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Market Research Digest - 10 Sep 2003

Cast Iron launches company and releases product

Cast Iron Systems, formerly known as IronHide Corporation, announced today the release of its first product, Application Router™ 1000, designed to address the gap between companies' existing integration solutions. "Software-only solutions, while appropriate for large, long-range projects, have a learning and implementation curve which is too steep for many parts of the enterprise," said CEO Fred Meyer, formerly chief strategy officer at TIBCO. "The Cast Iron Application Router™ is a perfect complement to the existing Enterprise Application Integration (EAI) and Application Server market because it solves a critical yet underserved market that requires low-cost, quick to implement, and easy to manage integration solutions."

See Bob's Guide.

CatchFIRE Systems survey shows impact of web gridlock

CatchFire Systems officially launches in Europe with the publication of a survey of consumer experiences of web gridlock. 90% of online consumers have experienced transaction failure - 70% worth £200 or more - and have been forced to alternative (more expensive) channels (call centres, bricks and mortar) or to competitors. Businesses have responded simply by increasing capacity - adding more web and application servers, databases, hosts and staff. That's increasingly expensive and untenable as ecommerce activity continues to grow.

Using CatchFIRE's FIRENode product, businesses can reliably provision for the capacity they want to serve, and can ensure that they maximise return even during traffic surges by serving valuable customers and transactions in preference to lower value and browsing activity. The FIRENode product can deliver surge suppression, emergency access, and priority management functions.

Read more at The Register: Websites that crash and TechWorld: Web doorman aims to add QoS to the web.

HP snaps up Talking Blocks

In its latest move in the Web services market, Hewlett-Packard announced Tuesday that it will acquire Talking Blocks, a maker of service-oriented architecture (SOA) and management software.

Richard Ptak, president of the eponymous Ptak and Associates, sees the Talking Blocks deal as a "catch-up move" for HP to keep pace with IBM's Tivoli and CA's Unicenter management platforms.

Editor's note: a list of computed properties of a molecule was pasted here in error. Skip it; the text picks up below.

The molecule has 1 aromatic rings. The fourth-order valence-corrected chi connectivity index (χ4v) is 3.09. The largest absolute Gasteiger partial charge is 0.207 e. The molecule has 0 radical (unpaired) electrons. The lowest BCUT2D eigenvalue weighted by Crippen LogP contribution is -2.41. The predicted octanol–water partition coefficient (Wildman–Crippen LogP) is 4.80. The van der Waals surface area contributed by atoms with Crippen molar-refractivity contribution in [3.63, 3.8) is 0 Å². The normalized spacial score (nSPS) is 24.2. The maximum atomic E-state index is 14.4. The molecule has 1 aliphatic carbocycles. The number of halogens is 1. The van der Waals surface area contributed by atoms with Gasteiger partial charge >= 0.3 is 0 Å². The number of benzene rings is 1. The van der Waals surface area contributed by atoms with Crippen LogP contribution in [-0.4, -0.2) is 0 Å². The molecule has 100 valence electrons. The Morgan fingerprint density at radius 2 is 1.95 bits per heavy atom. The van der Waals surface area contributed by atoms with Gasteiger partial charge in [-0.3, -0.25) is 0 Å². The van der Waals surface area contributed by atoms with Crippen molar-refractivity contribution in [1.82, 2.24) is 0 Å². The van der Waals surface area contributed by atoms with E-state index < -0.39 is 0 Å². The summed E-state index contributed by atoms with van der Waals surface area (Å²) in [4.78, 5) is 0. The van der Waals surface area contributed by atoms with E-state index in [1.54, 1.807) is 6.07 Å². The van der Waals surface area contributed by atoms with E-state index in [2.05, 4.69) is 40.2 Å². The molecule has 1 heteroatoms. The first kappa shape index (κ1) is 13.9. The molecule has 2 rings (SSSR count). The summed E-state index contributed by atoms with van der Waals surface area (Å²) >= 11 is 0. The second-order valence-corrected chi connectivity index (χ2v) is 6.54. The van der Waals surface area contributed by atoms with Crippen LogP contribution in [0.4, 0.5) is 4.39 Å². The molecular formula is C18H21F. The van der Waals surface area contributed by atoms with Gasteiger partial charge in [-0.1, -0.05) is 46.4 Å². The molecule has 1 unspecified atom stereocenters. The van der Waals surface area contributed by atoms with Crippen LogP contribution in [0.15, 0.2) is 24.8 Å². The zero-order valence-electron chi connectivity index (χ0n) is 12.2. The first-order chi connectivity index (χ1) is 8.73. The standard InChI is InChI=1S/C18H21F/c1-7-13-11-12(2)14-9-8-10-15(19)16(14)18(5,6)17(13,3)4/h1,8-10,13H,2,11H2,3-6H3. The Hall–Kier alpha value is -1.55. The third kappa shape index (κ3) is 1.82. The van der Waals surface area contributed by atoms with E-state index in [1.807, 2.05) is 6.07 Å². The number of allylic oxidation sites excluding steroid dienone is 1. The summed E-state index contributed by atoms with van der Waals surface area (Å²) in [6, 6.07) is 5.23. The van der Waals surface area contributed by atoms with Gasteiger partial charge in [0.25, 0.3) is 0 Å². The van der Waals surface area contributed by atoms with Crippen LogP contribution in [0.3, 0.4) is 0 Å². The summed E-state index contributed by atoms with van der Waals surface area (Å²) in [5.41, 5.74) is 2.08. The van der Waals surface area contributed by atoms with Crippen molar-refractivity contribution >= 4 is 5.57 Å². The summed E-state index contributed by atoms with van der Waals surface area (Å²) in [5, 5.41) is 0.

See searchWebServices.

MicroStrategy defeats Business Objects patent charge

A US court has dismissed "with prejudice" a BO claim for damages in excess of $100 million from MicroStrategy in respect of alleged breaches of BO's patent "Relational Database Access System Using Semantically Dynamic Objects" - meanwhile MicroStrategy is countersuing for "patent infringement, misappropriation of trade secrets, and tortious interference with contractual relations".

See ebizQ.

MicroStrategy's revenue in the year to June was $147 million, and net income $15 million, so BO's $100 million claim would have made a pretty large dent in the company. Put not thy trust in lawyers!

PrismTech releases new version of its OpenFusion CORBA Notification (messaging) product

"V4 has been entirely re-architected with a new modular design to provide unique levels of throughput in a scaleable CORBA enterprise messaging solution. The significant enhancements in performance are witnessed in real world benchmarking scenarios by beta test customers who have seen performance improvements of up to 20 times compared to the V3 product - which was already the fastest fully-compliant Notification Service available" (they say).

See ebizQ.

OpenFusion competes (in a CORBA environment) with alternative messaging products like MQ, Rendezvous etc, as well as with all JMS (Java Message Service) implementations. Curiously, PrismTech's website seems to have lost all information about Corba/J2EE integration.

Sonic Software stirs things up with TIBCO on benchmarks

Following last week's news, Sonic has challenged a temporary restraining order initiated by TIBCO, requiring that Sonic Software discontinues distribution of a white paper documenting comparative product performance. Tibco claims that Sonic’s use of Tibco’s Enterprise for JMS software and subsequent publication of the white paper violates the terms of their license agreement, and that the white paper results are false and misleading. The case has now been ‘removed’ from the California state court system, and will be considered in a federal court in California within the next few weeks.

See Bob's Guide and story at CNET.

Versata Q3 results: revenue nearly halves, loss doubles sequentially

Total revenue for the quarter ended 31 July was $2.7 million as compared to $4.6 million last year and $4.5 million for the quarter ended April 30, 2003. For the third quarter, license revenue decreased 53% over the same quarter last year with license revenue at $487,000 versus $1 million for the quarter ended July 31, 2002. On a GAAP basis, the net loss for Q3/2003 was $3.8 million, compared to a net loss of $2.4 million for the corresponding quarter in 2002 and a net loss of $1.2 million for the quarter ended April 30, 2003.

See Versata results press release.

Versata has about $16 million left in cash; that's only going to see them through the next year at most. Time for more consolidation?

WS-Reliability interoperability demonstrated

Oracle and others have demonstrated interoperability between their implementations of OASIS's WS-Reliability messaging standard.

See SearchWebServices.

There are two competing standards - this one which is also supported by Sonic Software and Sun Microsystems, and WS-ReliableMessaging, supported by IBM, MS, BEA and Tibco.

Revision r1.3 - 10 Sep 2003 - 13:25 GMT
Parents: 2003 > Sep03
Copyright © 2001-2004 Nigel Thomas. External material referenced from this page is the property of its respective authors.